Senior police officers have spoken out against those calling to arm more police officers after the tragic death of two female officers near Manchester on Tuesday morning.
Police Constables Nicola Hughes and Fiona Bone were called out to a burglary in Tameside shortly before 11am.
In what appears to be an entirely premeditated attack, the two unarmed officers were then attacked with bullets and a hand grenade, dying at the scene.
Shortly after the incident 29-year-old Dale Cregan handed himself in at a police station in Hyde. It has since been revealed that Mr Cregan was at large after being wanted in connection with a double murder which took place earlier this summer.
Mark Short, 23, was gunned down in a pub in May whilst his father David was killed at his home in August. The police have charged a total of six men with the double murders, but were also looking for Cregan and had posters and a large reward to help seek information which could lead to his arrest.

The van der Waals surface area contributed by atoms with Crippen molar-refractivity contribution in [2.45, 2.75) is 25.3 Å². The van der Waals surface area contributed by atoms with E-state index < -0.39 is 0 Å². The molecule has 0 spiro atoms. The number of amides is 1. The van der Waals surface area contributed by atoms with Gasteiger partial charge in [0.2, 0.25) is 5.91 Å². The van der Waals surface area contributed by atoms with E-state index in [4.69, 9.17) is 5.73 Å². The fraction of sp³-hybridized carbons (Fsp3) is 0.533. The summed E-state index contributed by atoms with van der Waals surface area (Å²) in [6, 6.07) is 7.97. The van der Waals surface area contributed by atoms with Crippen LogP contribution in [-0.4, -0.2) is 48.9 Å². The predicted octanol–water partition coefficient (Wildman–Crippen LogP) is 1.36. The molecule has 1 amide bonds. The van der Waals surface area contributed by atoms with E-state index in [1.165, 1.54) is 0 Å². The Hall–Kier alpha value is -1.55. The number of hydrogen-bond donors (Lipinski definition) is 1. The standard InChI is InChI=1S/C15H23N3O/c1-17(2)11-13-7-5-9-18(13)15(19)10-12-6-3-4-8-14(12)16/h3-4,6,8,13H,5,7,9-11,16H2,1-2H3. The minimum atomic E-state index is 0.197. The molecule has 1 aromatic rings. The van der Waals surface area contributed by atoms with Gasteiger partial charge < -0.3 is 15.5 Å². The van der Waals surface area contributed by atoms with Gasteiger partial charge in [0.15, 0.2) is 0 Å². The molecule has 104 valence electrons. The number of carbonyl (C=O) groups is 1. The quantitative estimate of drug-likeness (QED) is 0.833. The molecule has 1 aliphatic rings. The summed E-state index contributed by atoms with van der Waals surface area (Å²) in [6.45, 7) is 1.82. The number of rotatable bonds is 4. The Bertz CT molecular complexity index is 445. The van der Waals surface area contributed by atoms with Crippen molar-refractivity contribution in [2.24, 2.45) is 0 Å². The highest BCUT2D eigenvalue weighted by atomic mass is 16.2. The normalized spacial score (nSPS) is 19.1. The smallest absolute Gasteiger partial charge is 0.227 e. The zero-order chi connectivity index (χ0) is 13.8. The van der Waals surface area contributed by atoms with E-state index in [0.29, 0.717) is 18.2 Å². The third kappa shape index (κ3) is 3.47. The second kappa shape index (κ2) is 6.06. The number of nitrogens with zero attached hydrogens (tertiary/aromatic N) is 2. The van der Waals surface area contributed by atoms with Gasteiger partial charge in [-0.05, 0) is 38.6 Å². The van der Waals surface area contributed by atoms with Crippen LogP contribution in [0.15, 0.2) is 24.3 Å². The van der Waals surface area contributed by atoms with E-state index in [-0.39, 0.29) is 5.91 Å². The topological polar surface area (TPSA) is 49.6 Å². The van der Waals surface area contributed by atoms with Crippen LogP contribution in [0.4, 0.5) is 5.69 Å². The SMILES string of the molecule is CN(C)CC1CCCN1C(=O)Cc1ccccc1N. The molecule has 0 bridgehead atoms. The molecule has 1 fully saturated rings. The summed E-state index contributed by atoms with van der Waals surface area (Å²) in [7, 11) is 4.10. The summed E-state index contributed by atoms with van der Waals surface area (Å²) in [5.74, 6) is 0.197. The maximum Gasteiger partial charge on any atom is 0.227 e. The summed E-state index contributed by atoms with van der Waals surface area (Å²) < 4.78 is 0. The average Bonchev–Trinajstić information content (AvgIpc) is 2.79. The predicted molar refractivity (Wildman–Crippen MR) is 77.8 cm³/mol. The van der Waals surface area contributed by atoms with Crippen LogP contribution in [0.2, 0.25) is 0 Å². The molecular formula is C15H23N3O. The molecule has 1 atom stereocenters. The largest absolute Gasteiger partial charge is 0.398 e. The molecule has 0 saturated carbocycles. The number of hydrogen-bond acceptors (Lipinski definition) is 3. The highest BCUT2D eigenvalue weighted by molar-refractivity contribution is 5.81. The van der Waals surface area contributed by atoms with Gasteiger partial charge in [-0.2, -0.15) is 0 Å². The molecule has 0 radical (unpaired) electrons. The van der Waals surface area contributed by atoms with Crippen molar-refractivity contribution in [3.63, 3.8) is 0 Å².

The shocking case has led to calls for police officers in the UK to be routinely armed, as they are in many other European countries.
The husband of murdered police officer Sharon Beshenivsky believes that the incident is another tragic example of why officers attending the scenes of crimes should be better protected by carrying a weapon.
"I think policing, as regarding going to scenes of crimes, should be monitored better, and I think police, in honesty, should be armed, walking into situations that they're not totally aware of," Paul Beshenivsky told ITV news.
However, both the Deputy Prime Minister Nick Clegg and the president of the Association of Chief Police Officers Sir Hugh Orde believe that such a potential change could cause more harm than good.
"I don't think this is the time to rush to instant judgments," Mr Clegg said.
"I think if we were to arm our police to the teeth so they become separate from the public, that would be quite a big change which would have considerable risks attached to it," he added.